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Tuesday, 11 October 2011

Knowing The Nose

It ought to be a commonplace that anything that goes up the nose is going to impact on the brain one way or another. Just as much as we accept that particulates going into the nose can end up in the lungs.

The question is what happens when they get there? For the most part the human set up is able to deal with a huge variety of nasal intake. It is all part of earth and our surroundings. This article indicates that we know more about the effects these days than in the past.

One issue that I have found worrying when we go out and about is often the sense of smell is knocked out by one experience or another. Bad traffic fumes are one. Being in a room which is a strong mix of varied substances is another. My memory of military gas training is yet another.

In the last decade or so the personal and household products industry have made an assault on the sense of smell in the inclusion of strong aromatics into very many products and in ventilating systems. Yet there has been little research into this and what it is all doing to our brains.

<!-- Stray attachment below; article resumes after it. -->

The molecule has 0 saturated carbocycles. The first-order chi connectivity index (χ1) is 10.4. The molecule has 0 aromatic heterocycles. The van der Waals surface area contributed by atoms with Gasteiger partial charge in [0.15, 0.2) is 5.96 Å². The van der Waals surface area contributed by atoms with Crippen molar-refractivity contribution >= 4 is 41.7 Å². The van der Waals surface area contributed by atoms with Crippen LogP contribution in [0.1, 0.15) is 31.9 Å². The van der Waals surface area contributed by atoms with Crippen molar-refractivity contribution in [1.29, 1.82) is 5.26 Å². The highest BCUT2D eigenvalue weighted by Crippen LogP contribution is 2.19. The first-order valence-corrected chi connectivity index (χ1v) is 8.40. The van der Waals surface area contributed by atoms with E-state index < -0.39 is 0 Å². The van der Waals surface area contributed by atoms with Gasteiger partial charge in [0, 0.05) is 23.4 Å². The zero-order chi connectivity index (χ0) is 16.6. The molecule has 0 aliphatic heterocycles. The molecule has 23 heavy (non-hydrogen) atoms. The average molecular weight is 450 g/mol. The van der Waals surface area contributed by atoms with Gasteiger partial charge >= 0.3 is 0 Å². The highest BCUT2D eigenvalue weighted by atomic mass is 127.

Brains mean how we function and our behaviour patterns. Also the brain is highly sensitive to changes in blood flow and content and intakes from the atmosphere. So when the aromatics etc. knock out the sense of smell not only is it deforming one of the basic senses it must be having other effects.

Yet our health authorities are evading the issue and frantically try to divert discussion into a debate on Pavlovian reactions when questions of toxicity arise.

Something must he happening, but what?

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